Like Nathan and his father, this little girl and mother find a common “beat” building many “circles”  in a spontaneously generated game of  finding food. Or is it actually ‘Hide and Seek’ ?

 

 

Presently, these ”circles of communication” will be practiced endlessly as the dyad assembles a system of gestural communication. As distinct, motions and rhythmic dialogue are translated into shared meanings, one circle will generate another until they have created several linked circles into brief conversations.

Now we see Nathan and father continue their ball play. Their first “circle” ended when Nathan smiled at father’s “Wow!”. This spurs Nathan to slap the top of his ball several times. Father then catches Nathan’s eyes and firmly raps on the carpeted floor exactly as Nathan had hit his ball. Nathan is mildly startled, pauses, stares at and whacks the sides of his ball.

Father again finds Nathan’s eyes but now hits himself in the ribs again imitating Nathan’s drum beat. In turn, Nathan squeezes his ball, gazes warmly at his father’s face, grins, and exclaims, “ Eeeehh! “.

 

During the 6- 9 month period, we can expect either parent and baby will gradually work up to approximately 6-10 continuous “circles”.

This fundamental, customized code of multi-sensory looks and actions is the bedrock upon which future verbal communication will be assembled in order to convey a widening assortment of meanings.

 

Separation-Individuation Phase – Beyond Feeling “Different”

As we recall, Nathan and parent’s attachment had been originated and sealed by their protective embrace. When the caregiver momentarily satiated the newborn’s somatic needs, their instinctive emotional attraction to each other came alive eventually resulting in their mutual impassioned love. Along the way, the baby has at first a murky, sensory-based perception that there is real boundary between their bodies. Ergo, they are two different beings not one. At this early point, these phenomena are largely undetectable but have long been considered the inauguration of the core, ongoing psychological process called the Separation-Individuation Phase of development. At this early point, their emotional attachment matures as an exclusive devotion to an “other” (Differentiation Subphase).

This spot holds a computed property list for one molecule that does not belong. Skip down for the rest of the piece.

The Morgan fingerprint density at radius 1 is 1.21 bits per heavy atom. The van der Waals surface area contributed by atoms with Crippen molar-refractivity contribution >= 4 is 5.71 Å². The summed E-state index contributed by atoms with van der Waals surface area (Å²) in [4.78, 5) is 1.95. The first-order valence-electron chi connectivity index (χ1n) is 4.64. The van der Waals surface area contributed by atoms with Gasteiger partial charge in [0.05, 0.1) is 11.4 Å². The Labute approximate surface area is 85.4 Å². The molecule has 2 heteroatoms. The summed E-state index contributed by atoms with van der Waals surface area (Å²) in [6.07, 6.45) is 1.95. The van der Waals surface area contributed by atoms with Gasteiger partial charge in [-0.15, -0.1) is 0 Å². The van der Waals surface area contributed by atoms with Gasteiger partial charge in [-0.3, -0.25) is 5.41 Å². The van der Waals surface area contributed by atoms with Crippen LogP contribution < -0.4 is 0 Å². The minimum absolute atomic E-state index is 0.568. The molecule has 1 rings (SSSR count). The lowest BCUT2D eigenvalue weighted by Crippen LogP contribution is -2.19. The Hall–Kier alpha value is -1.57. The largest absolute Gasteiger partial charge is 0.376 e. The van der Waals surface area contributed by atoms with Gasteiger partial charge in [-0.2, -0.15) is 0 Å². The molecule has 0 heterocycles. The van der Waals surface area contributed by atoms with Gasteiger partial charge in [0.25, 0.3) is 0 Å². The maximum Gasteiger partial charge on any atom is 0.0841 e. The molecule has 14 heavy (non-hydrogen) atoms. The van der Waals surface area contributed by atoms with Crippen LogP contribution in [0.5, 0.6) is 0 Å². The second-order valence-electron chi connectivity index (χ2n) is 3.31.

By adopting an essential language, Nathan and his caregivers now more explicitly feel their shared devotion. This astounding accomplishment of establishing a rudimentary communication fortifies their attachment, as they more reliably understand each other.  Nathan’s ties to his parent(s) are now being woven into a multi-layered fabric laced by basic need, mutual love, and purposeful exchange.

In turn, Nathan needs and adores his parents, he realizes he influences the other in ways he desires and expects. While he assembles and re-orders their countless exchanges, Nathan is molding a more elaborated, distinct self-image emerging further from within the vital essence of his attachment.

 

A Dawning Sense of Power

As the dyad’s emotional language is building, every victorious exchange carries an additional meaning for the developing baby; i.e. his actions affected the dialogue. What accumulates in Nathan internally is a glowing appreciation that he is now a purposeful communicator. He notices and revels in his parents’ admiration in his growing ability to animate his feelings. The more he affects his parent’s replies, Nathan more fully realizes how he can shape what happens next. Nathan is inspired by his prowess and how it captivates his parents. So he strives to be a more conversant partner in what are becoming customary interactions. In the process, the regulation, safety and mutual love founded months earlier now have been strengthened as the dyad establishes steadier contact.

In addition to being a loving partner, he now celebrates being a demonstrative communicator.

 

Here is an unquestionably determined toddler demonstrating her desire with forceful action. Her gestural signals are muscular, father easily reciprocates that he fully understands her intent.

 

 

Nathan Crawls and His Primary Relationship Transforms

By nine months, the child’s motor strength and coordination may have progressed enough to enable him to use his arms, legs, and torso in more unified motion. Hence, he makes dual discoveries. First, he finds he can voluntarily move his body. Second, when he succeeds in doing so, he can cover a distance across the rug, scratching new textures and gobbling up lint. While he first creeps and then tries to crawl, he takes in old sights up close then further away. His world is now more fully experienced through a three dimensional lens.

 

Here is a little boy crawling after a desirable wooden tricycle. Notice not only does he convey his persistence but his unmistakable message to his father that the tricycle is for him NOT for father. This boy pursues his goal with independent, purposeful action reflecting his charged, internal sense of autonomy and prowess taking possession of his tricycle.